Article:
Visual response latencies in striate cortex of the macaque monkey

Visual response latencies in striate cortex of the macaque monkey Abstract 1. Many lines of evidence suggest that signals relayed by the magnocellular and parvocellular subdivisions of the primate lateral geniculate nucleus (LGN) maintain their segregation in cortical processing. We have examined two response properties of units in the striate cortex of macaque monkeys, latency and transience, with the goal of assessing whether they might be used to infer specific geniculate contributions. Recordings were made from 298 isolated units and 1,129 multiunit sites in the striate cortex in four monkeys. Excitotoxin lesions that selectively affected one or the other LGN subdivision were made in three animals to demonstrate directly the magnocellular and parvocellular contributions. An additional 435 single units and 551 multiunit sites were recorded after the ablations. 2. Most units in striate cortex had visual response latencies in the range of 30-50 ms under the stimulus conditions used. The earliest neuronal responses in striate cortex differed appreciably between individuals. The shortest latency recorded in the four animals ranged from 20 to 31 ms. Comparable values were obtained from both single unit and multiunit sites. After lesions were made in the magnocellular subdivision of the LGN in two animals, the shortest response latencies were 7 and 10 ms later than before the ablations. A larger lesion in the parvocellular subdivision of another animal produced no such shift. Thus it appears that the first 7-10 ms of cortical activation can be attributed to activation relayed by the magnocellular layers of the LGN. 3. The units with the shortest latencies were all found in layers 4C or 6 and their responses were among the most transient in striate cortex. Furthermore, their responses all showed a pronounced periodicity at a frequency of 50-100 Hz. This periodicity was stimulus locked, and the responses of all short-latency units oscillated in phase. 4. An index of response transience was computed for the units recorded in striate cortex. The distribution of this index was unimodal and gave no suggestion of distinct contributions from the geniculate subdivisions. Magnocellular and the parvocellular lesions affected the overall transience of responses in striate cortex. The changes, however, were very small; extremely transient responses and extremely sustained responses survived both types of lesions. 5. A characteristic profile was observed in the response latencies in superficial layers. Latencies appeared to increase monotonically from layer 4 toward the surface of cortex, with the most superficial neurons not becoming active until 15 ms after responses were observed in layer 4C.(ABSTRACT TRUNCATED AT 400 WORDS) Copyright © 1992 the American Physiological Society http://www.deepdyve.com/assets/images/DeepDyve-Logo-lg.png Journal of Neurophysiology The American Physiological Society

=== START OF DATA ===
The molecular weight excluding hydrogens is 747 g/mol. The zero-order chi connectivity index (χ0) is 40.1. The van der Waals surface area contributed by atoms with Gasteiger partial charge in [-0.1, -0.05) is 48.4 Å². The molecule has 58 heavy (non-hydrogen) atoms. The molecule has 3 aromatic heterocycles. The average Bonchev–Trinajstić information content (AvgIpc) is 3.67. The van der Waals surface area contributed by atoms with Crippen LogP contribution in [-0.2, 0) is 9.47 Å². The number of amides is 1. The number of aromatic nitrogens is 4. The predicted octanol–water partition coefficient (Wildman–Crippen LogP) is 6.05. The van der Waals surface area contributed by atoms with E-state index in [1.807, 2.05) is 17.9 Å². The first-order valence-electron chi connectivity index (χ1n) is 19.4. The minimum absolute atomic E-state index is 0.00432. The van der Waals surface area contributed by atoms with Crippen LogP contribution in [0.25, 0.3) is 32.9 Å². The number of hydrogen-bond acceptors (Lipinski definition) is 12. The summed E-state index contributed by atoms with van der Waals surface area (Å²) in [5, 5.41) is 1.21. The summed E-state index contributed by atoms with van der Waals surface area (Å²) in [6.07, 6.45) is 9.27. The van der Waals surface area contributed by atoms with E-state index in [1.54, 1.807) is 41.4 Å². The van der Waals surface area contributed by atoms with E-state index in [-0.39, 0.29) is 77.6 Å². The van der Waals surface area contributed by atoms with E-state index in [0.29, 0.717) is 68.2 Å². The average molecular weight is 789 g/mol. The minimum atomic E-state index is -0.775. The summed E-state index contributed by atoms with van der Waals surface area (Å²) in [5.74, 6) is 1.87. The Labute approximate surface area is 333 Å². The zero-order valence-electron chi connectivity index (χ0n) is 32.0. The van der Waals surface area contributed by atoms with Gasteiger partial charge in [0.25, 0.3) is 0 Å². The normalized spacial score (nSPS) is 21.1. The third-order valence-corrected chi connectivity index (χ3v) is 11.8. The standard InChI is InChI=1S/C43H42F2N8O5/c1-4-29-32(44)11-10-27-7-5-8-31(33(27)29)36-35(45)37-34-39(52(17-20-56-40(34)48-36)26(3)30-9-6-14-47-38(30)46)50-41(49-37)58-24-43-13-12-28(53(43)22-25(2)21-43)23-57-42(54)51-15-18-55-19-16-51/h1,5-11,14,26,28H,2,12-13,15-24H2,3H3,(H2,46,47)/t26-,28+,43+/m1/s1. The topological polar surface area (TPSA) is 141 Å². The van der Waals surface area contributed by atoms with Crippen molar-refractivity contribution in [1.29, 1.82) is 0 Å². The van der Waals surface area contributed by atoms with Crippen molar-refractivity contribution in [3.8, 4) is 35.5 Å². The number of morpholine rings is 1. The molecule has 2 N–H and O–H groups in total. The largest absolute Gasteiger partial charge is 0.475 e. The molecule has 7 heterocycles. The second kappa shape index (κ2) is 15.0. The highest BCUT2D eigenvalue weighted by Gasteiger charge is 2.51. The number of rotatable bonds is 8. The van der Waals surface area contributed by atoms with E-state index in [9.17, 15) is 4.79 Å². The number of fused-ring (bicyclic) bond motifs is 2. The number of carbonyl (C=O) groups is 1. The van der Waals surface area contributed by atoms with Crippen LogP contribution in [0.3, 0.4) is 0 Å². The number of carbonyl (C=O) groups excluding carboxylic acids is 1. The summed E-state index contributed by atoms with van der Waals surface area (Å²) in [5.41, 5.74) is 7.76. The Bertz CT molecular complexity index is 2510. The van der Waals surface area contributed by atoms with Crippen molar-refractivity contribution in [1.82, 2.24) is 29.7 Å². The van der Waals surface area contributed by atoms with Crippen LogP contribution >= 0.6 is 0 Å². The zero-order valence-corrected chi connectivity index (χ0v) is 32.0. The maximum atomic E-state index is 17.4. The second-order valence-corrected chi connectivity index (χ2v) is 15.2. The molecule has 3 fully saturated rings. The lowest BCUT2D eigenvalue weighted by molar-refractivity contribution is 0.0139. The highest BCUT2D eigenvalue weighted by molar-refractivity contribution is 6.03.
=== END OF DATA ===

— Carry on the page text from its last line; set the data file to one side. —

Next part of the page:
Visual response latencies in striate cortex of the macaque monkey

Journal of Neurophysiology, Volume 68 (4): 1332 – Oct 1, 1992